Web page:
Saturday, June 23, 2012

How I Got Started (and Ended Up) In Computers and Programming

Scott Hanselman recently stated, "I like hearing stories about how people got into computers and programming. Perhaps if I blog my story, you'll share yours."

My first computer was a Commodore VIC-20. I was in the 5th or 6th grade at the time. I think it was a Hanukah present, and I remember being very excited about it. The coolest part was that my parents also bought a cassette player for it that allowed the computer to store and load programs from a standard cassette. 

Along with the VIC-20 came a few weeks for BASIC lessons from a local computer  store. I remember coming home after my first lesson and I wrote a program that would scroll my name across the TV screen as it oscillated through all the colors of the rainbow. From that moment on, computers had me hooked.

I remember getting magazines with games printed inside and I would spend hours typing in the code to my computer to play them. Usually I would modify the code in some vain way to make myself the main character or some other nonsense.

In 7th grade we actually had a computer class in school. We had a computer lab full of Commodore PET computers. I had been doing it home so much that I essentially became a teaching assistant helping other kids and helping the teach write programs to administer math tests.

My best friend got an Apple IIe and we spent a lot of time trying to dial into NORAD just like Matthew Broderick in "War Games." We also spent a lot of time with the game "Where in the World is Carmen San Diego." 

For my Bar Mitzvah I got an Apple IIc. It came with a green screen, but it also had an RF modulator so I could hook it up to our TV. I also got a subscription to Nibble and would enter in the programs from it. The one program I remember most was a simple program that was merely a list of pixel coordinates that when run would render an image of Alfred E. Newman.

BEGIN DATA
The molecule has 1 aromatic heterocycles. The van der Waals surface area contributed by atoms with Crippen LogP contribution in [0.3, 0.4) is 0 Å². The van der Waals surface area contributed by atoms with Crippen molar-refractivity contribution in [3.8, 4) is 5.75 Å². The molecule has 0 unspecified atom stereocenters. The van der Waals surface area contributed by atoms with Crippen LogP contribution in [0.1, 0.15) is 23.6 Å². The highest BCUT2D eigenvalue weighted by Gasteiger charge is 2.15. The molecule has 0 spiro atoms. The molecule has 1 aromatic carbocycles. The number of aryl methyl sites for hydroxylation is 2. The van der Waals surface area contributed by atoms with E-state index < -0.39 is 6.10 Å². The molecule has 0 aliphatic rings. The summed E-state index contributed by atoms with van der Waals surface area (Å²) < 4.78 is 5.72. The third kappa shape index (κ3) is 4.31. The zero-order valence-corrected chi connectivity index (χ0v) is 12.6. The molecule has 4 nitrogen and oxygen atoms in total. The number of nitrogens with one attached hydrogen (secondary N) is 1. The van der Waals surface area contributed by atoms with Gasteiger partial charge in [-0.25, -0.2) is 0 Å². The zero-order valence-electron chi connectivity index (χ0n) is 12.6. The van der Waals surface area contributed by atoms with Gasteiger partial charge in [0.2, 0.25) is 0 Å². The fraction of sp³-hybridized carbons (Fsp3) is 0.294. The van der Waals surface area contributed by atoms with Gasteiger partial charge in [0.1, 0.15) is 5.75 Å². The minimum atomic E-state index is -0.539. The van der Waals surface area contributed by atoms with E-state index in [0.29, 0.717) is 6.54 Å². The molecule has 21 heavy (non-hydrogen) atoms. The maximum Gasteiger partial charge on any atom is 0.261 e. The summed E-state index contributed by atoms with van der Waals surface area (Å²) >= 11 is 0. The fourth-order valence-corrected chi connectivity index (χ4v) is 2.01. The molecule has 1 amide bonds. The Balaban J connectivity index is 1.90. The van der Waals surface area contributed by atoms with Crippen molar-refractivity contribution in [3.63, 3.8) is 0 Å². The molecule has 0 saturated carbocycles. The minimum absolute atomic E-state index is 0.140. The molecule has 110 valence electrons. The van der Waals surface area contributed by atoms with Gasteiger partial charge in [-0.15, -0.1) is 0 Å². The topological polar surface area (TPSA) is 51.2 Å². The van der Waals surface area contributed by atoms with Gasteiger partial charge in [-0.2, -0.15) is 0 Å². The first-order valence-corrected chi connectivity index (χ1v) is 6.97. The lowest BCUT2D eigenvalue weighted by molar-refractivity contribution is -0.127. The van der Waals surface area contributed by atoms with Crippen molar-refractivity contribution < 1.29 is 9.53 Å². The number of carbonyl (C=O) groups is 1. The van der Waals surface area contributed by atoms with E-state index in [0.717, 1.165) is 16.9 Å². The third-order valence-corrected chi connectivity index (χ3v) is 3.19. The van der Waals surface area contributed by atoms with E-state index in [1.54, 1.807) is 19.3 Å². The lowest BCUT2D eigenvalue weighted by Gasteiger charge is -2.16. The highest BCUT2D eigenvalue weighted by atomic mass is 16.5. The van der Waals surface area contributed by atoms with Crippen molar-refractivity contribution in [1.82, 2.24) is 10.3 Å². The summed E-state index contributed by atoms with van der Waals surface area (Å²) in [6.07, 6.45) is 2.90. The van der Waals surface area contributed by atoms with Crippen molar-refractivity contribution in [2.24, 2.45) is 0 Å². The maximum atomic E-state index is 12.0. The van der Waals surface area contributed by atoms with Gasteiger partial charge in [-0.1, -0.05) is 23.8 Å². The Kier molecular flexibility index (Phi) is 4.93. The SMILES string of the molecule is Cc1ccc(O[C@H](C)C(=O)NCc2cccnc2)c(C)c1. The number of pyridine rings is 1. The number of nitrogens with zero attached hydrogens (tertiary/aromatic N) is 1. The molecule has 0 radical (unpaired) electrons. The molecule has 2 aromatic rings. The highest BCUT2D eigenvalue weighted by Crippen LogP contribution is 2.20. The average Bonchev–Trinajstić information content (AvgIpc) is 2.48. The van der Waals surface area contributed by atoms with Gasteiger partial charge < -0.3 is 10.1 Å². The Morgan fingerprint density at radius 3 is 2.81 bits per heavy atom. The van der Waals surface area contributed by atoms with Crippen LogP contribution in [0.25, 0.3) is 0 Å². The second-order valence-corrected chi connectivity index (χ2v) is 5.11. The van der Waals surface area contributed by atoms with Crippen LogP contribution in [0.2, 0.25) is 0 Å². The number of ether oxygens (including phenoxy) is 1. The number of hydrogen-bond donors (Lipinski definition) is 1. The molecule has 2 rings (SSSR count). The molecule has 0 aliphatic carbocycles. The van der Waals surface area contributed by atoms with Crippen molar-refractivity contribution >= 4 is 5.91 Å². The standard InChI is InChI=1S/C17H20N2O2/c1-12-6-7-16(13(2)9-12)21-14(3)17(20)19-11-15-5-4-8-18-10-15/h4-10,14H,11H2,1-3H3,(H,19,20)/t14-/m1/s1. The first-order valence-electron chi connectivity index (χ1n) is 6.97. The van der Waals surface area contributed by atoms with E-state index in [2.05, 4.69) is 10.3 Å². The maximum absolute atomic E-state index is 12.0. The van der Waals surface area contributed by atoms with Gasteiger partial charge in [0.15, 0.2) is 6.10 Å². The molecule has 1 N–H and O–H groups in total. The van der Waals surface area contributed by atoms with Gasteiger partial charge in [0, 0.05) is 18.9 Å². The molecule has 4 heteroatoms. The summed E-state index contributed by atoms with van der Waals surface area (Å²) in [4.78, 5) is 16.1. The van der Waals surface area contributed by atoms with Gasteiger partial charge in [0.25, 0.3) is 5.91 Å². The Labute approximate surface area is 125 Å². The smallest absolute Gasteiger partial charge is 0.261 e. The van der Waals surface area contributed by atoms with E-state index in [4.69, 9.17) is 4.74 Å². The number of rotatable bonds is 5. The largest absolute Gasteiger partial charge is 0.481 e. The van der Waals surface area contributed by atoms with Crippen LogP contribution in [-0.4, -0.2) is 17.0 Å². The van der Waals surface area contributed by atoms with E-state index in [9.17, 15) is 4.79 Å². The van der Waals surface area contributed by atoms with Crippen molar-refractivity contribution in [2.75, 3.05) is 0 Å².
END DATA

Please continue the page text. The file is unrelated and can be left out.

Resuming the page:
For some reason, probably my interest in girls, I never got deeper into programming other that entering or fidgeting with the programs that were listed in magazines like Nibble. 

In high school we had these fancy new Macintosh computers, and they had a program called Page Maker. With page maker I could print out documents that looked like professionals had made it. That got me interested in graphic design. My only programming was to make flash cards and simple forms in HyperCard.

In college I took a semester of Pascal, but I found that spending a couple of hours in MacKermit writing a program and then having to walk across campus to get the printed result was not terribly exciting. I wanted to make video games, but somehow I could never get past the "Hello World!" part of any of the numerous C, C++, Turbo Pascal, etc. books I bought thinking that spending an hour with a book and a night on my Mac would somehow produce a blockbuster video game like Mortal Kombat.

So the programming thing never took off for me and I graduated with a BFA in graphic design. But I was still a geek, and the first job I got out of school was for a "New Media" company that was starting to make interactive cd-roms. My limited programming background made me more useful writing lingo script for Macromedia director than as a junior designer on a team of seasoned graphic designers. In addition to the cd-roms, we would occasionally make these things called HTML pages for this new thing called the world wide web. I got really good and being able to craft pixel perfect HTML tables that would look just like the Photoshop mockups.